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CA World to focus on integration software, customer reassurances

Users are concerned about the company's recent management shake-up

By Matt Hamblen
May 5, 2004 12:00 PM ET

Computerworld - As Computer Associates International Inc. heads into its annual global user conference later this month, it faces serious user concerns about the soundness of the company and its leadership.
In an interview with Computerworld yesterday, Mark Barrenechea, CA's senior vice president for product development, acknowledged that those concerns will be top of mind among users at the conference, and that the company will use the forum to address them. Also high on the agenda will be the unveiling of an initiative to integrate management functions horizontally across product lines for security, storage, operations and software application life-cycle management, Barrenechea said. The initiative is designed to help customers lower the total cost of ownership for systems and network management products, he said.
Barrenechea confirmed that former CEO Sanjay Kumar, now CA's chief software architect, won't be giving a keynote address as previously planned; That role will go instead to Kenneth Cron, a CA director who is now interim CEO. Nor will guest keynote speaker Madeleine Albright, the former U.S. secretary of State, appear. Albright cited personal reasons for withdrawing from the event, according to CA officials (see story).
Barrenechea also clarified Kumar's role as chief software architect, saying that he now has no operational or managerial responsibilities. Instead, Kumar will have more time to "speak to customers and guide software strategy," he said. He called Kumar "brilliant and world-class and one of our best assets" and said Kumar will be available to speak to customers at CA World even though he is no longer delivering a keynote speech.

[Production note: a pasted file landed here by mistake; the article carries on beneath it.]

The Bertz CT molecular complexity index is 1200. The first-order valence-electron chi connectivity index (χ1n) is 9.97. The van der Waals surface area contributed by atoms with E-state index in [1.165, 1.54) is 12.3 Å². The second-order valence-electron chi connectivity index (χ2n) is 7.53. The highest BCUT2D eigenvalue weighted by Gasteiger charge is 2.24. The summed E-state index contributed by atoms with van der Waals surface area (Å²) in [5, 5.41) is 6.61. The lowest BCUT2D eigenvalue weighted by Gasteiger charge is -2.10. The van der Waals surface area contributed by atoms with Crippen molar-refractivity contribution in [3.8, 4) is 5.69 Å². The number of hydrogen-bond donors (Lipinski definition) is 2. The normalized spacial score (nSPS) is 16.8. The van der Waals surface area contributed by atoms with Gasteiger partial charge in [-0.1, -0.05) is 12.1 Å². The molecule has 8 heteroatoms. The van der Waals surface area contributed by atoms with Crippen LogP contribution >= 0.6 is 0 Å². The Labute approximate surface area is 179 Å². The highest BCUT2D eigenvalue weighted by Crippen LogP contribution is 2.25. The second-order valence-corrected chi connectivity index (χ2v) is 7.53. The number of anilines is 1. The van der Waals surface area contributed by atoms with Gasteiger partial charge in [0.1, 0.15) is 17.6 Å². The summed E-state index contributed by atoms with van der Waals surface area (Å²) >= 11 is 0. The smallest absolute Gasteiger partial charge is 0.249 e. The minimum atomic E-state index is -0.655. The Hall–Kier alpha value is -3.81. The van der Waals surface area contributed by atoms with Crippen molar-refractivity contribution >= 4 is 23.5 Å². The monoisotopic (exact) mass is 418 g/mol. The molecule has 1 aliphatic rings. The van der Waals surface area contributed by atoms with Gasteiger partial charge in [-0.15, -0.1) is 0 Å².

Despite promising technology announcements, customers visiting CA World in Las Vegas will primarily want to hear about CA's soundness, Barrenechea said.
"Certainly, I think the top issue will be the state of the company, [which is] top of mind for everyone and a fair question," he said. Cron, who was appointed on Apil 26 (see story), "brings a lot of maturity ... a lot of stability ... understands the macro aspects of the marketplace and is providing fantastic interim leadership for us. [He will] be speaking very directly about the company."
Barrenechea said the accounting problems stemmed from reporting irregularities in 2000 and 2001 and didn't involve phony revenues. "Our statement [from April 26] showed that it was simply a matter of timing ... though very serious. All our business was real."
Other CA officials last week described an audit showing that $2.2 billion in revenue was booked prematurely by quarter within fiscal 2000 and 2001, in which 35-day months were used to time revenue recognition.
On a positive financial note,



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